The United Daughters of the Confederacy was a significant leader of the “Lost Cause,” which was a movement that revised history to look more favorably on the South after the American Civil War.
Women from elite antebellum families used their social and political clout to fundraise and pressure local governments to erect monuments that memorialized Confederate heroes. They also formed textbook review committees that monitored what Southern schoolchildren learned about the war.
According to Bunk History,
In 1941, a local division of the group published North Carolina’s Confederate Monuments and Memorials, a book that handily compiles various tributes to the Confederacy from around the state, many of them the UDC’s own handiwork. Writer James Huffman got his hands on a first pressing, in which he noted the monument’s inscription:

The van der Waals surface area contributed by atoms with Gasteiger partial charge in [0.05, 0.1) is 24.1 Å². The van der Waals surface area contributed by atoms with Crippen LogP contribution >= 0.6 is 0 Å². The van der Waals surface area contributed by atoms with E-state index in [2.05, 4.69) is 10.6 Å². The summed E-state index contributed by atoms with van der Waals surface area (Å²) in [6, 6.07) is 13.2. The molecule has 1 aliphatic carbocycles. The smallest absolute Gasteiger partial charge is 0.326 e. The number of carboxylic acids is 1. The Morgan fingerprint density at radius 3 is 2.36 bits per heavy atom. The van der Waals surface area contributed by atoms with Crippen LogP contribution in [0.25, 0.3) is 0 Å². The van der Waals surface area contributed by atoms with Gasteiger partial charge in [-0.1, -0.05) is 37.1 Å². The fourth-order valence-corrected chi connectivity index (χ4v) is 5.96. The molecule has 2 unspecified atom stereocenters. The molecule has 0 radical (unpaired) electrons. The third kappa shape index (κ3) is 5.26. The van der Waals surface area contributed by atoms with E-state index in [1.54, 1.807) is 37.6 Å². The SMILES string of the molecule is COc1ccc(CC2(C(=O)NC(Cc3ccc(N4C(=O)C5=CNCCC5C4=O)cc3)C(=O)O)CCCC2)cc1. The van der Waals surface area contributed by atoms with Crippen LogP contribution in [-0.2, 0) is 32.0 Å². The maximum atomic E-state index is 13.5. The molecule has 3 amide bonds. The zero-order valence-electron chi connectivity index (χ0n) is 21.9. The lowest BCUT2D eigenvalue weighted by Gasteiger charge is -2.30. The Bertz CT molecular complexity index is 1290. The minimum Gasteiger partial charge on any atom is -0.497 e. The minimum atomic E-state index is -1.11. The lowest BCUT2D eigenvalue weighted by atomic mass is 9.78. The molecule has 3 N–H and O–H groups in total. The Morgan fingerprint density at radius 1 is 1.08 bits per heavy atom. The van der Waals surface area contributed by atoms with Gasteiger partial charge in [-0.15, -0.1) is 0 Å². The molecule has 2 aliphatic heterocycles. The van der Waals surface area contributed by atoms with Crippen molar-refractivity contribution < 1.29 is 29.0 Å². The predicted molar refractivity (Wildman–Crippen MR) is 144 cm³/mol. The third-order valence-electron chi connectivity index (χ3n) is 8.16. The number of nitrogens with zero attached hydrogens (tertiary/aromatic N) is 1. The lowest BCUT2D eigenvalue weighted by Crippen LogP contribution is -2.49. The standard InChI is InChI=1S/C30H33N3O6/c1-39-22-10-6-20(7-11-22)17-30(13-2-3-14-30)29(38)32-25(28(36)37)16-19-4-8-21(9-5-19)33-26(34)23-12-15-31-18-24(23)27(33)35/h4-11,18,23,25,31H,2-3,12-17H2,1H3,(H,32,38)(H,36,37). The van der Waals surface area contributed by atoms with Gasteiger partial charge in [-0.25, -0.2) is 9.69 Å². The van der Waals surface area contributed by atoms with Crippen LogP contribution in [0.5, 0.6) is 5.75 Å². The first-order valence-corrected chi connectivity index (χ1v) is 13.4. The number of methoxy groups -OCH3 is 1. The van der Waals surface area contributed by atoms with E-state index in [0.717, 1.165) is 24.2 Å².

“In commemoration of the ‘Ku Klux Klan’ during the Reconstruction period following the ‘War Between the States,’ this marker is placed on their assembly ground. Erected by the Dodson-Ramseur chapter of the United Daughters of the Confederacy. 1926.”
Since the UDC’s founding in 1894, the elite white Southern ladies’ group has dedicated itself to erecting Confederate monuments around the country and, in more recent years, quietly ensuring those markers remain standing…
Despite its influence, the UDC is rarely name-checked in national discussions about Confederate monuments overtly celebrating white supremacy. And the group remains active, with its national conference—an explosion of antebellum dresses and nostalgia for slavery.